SUMMERSVILLE, W.Va. — The former mayor of Richwood pleaded not guilty Monday to three felony criminal counts during an arraignment in Nicholas County Circuit Court.
Chris Drennen was recently indicted on two counts of obtaining money under false pretenses and one count of committing fraudulent schemes in connection with how her office handled flood recovery money from the federal government following the 2016 flood.
Drennen pleaded not guilty to the charges during a brief court hearing Monday morning in Summersville. Her trial was scheduled for Aug. 25. There will be a pretrial hearing on July 24.
The charges were an outgrowth of an investigation by the state Auditor’s Office Public and Integrity and Fraud Unit, which looked into Richwood’s finances for more than a year.
The agency was trying to determine what happened to at least $3 million in federal funding that was supposed to help Richwood recovery from a devastating flood that washed away much of the town on June 23, 2016.
Leaders of the lumber town of about 2,000 people put thousands of dollars of grant money into their own pockets by hiring themselves, friends or family members for paid flood-relief positions, according to the report.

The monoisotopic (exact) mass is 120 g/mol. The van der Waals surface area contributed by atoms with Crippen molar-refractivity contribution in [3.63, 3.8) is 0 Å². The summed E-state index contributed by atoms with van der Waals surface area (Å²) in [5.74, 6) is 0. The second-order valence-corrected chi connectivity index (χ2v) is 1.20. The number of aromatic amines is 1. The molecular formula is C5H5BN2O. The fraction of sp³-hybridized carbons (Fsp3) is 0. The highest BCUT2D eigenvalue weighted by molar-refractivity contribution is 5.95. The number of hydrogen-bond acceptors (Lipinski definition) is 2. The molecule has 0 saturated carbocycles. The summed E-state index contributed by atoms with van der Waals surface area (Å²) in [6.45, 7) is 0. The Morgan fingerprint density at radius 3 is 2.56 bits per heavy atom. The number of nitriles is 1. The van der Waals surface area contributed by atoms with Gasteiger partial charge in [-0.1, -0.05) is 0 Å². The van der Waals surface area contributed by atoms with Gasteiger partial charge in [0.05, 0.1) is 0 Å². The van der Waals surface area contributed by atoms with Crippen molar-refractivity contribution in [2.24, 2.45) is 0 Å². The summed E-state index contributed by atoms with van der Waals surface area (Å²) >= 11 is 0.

An Incident Command System, with a core of three local leaders, used “unfettered discretion” to hire themselves, friends and family and spent city money without approval, causing payroll to nearly triple in the six months after the flood, according to the Auditor’s report.
The leaders of the Incident Command System were identified as former Mayor Jeromy Rose, his friend Jon Cox, who relocated from Colorado to help with flood relief, and Drennen, who had recently been elected as city recorder.
They put together a team of 23 people who were paid $468,455 in wages. The Federal Emergency Management Agency had not approved or paid any of the payroll.
“While the original intent of an ICS may have been good-intentioned, it quickly became an opportunity that was exploited by the three leaders of the Richwood ICS,” the Auditor’s Office wrote.
“The excessive size of the ICS was unnecessary, and the excessive amount of money paid to hand-selected friends and family members detracted from any semblance of a legitimate, workable organization.”
Rose, Cox and Drennen also took on salaries for their ICS roles. The three leaders together drew $217,825.24 in gross pay, according to the Auditor’s report.
Drennen, who started serving as mayor when her predecessor, Bob Henry Baber was forced from office, was paid $45,179.61 for her ICS work. That was in addition to her compensation as recorder, which paid $400 a month.
Drennen served as mayor until last week when the recently elected Gary Johnson was sworn-in to office. She remains free on $10,000 personal recognizance bond.
MetroNews Statewide Correspondent Brad McElhinny contributed to this story.